During operation via the USB2.0, the performance was strongly affected by the type of the file system used as well as the file size. The file size has the most effect on the performance when using the FAT-32 file system. Even during writing large files of the MP3 pattern, the performance drops significantly, and with the emergence of large number of small files in the Programs pattern the performance turns unacceptably low. At that, the read speed in all the patterns remains high enough.

Repeated measurement of the writing speed (in using USB2.0 - FAT32) done at a computer of different configuration (Athlon XP 2000+, nVIDIA nForce 2 SPP chipset) has brought the same results. Besides, it was noticed that deletion of small files takes as much time as writing.

Operation specifics

First, during operation via the USB2.0 the Windows XP Professional SP1 recognizes the new storage device as an additional disk once it is connected to the computer. No additional drivers are required. The operation speed is quite enough for comfortable editing files (verified with Word, Excel, Photoshop).

Using standard procedures, access to it can be granted to any network user.

To check the simultaneous operation, we plugged in the second computer (hereinafter - Client) to the switchboard. The computer was also powered by Windows XP Professional SP1 and had the following configuration:

 processor - Intel Pentium 4 3.0 GHz (800 MHz)
 motherboard: Elitegroup 865G-M
 memory: 512 MB (2õ256 MB Kingston PC3200 DDR SDRAM
 video: integrated Intel Graphics Controller
 system HDD: ST340014A (40 GB)

First, the Ximeta NetDisk was plugged into the Base computer via the USB2.0 and full access was granted to it, with no additional software installed at the Client. Let's look at the processor usage on the Base computer (according to the Windows Task Manager) when writing to the NetDisk from the Client and during simultaneous writing:

Ximeta NetDisk – Record Sharing

a) – writing by the Client (FAT-32)
b) – writing by the Client and the Base computer (FAT-32)
c) – writing by the Client (NTFS)
d) – writing by the Client and the Base computer (NTFS)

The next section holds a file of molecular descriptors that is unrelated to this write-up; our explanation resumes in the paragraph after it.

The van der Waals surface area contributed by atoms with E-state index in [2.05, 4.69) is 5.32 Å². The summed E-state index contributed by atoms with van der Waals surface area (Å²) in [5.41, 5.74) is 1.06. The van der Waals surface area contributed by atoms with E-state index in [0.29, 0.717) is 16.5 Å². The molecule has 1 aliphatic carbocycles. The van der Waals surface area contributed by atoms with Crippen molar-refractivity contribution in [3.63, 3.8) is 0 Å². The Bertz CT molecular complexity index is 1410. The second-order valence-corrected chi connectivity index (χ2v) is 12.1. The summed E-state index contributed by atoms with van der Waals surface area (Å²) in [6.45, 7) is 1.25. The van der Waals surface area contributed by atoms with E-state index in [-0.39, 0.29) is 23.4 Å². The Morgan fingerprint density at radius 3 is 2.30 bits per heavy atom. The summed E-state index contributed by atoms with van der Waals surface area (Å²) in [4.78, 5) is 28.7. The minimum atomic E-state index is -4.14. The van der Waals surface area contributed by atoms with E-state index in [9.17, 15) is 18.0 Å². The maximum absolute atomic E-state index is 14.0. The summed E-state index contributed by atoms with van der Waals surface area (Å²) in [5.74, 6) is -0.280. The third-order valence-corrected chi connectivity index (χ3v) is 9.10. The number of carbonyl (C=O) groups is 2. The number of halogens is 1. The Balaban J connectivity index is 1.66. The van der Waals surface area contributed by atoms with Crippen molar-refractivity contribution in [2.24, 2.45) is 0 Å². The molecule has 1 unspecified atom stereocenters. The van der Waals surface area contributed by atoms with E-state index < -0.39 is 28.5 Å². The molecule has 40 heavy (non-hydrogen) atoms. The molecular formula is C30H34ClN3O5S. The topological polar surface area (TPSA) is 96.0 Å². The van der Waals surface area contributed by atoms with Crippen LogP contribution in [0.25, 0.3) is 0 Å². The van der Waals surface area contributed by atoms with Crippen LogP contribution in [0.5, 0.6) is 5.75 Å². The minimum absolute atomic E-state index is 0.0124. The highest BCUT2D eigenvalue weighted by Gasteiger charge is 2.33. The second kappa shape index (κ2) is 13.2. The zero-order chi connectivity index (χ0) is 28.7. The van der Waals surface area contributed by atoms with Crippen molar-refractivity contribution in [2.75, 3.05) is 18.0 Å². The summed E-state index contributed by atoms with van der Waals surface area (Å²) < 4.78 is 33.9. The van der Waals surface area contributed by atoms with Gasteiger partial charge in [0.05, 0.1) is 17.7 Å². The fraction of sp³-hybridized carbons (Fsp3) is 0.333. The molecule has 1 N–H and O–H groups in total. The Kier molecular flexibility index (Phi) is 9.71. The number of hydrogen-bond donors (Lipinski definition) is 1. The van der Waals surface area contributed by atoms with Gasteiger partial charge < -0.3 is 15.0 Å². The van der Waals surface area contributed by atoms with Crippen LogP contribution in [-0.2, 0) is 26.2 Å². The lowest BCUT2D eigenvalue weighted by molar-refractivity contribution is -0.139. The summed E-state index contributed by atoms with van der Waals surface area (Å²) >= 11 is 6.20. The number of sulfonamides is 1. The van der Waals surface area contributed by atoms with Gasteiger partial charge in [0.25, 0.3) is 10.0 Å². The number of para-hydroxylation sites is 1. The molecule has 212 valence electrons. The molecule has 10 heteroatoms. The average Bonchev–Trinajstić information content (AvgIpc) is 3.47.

For writing, a folder similar to "Program Files" was used. As can be seen from the graphs, the processor usage is rather high. Let's see what will change during operation via Ethernet using the NDAS technology.

Ximeta ships two types of drivers. The driver of the first type allows reading the NetDisk from any computer where the driver is installed with the ID entered. In so doing, only one user is allowed to write anything on the disk at every moment. This right can be granted from user to user upon agreement with the current owner who may agree to deny. Besides, you have to know the password additionally to the ID.

The second-type driver allows reading from the NetDisk and writing anything to all who know the ID/password without any procedures for granting user rights.

The second-type driver of version 3.10.1216 was installed first on the Base computer, and then on the Client. During writing to the NetDisk from the Client and simultaneous writing, we could see the following processor usage at the Base computer:

Ximeta NetDisk – Record NDAS

a) – writing by the Client (FAT-32)
b) – writing by the Client and the Base computer (FAT-32)
c) – writing by the Client (NTFS)
d) – writing by the Client and the Base computer (NTFS)

As is seen from the graphs, once the NetDisk on the Client is accessed, the processor usage on the Base computer goes up. This suggests that writing is done via the Base computer and not directly as should be expected from the NDAS description.

Of note is the very high processor usage on the Base computer when using the FAT-32 file system.

In using the NTFS file system, the processor usage is a bit lower than that in using via the USB2.0.

Final Words

Ximeta has presented a new, interesting technology. Of course, it requires polishing, but no novelty can avoid that. The speed of operation via Ethernet is not high, but with transition to Gigabit Ethernet it should increase significantly.

In using the Ximeta NetDisk, use of the NTFS file system is recommended, since in using the FAT-32 there come up problems with writing and deletion of small files.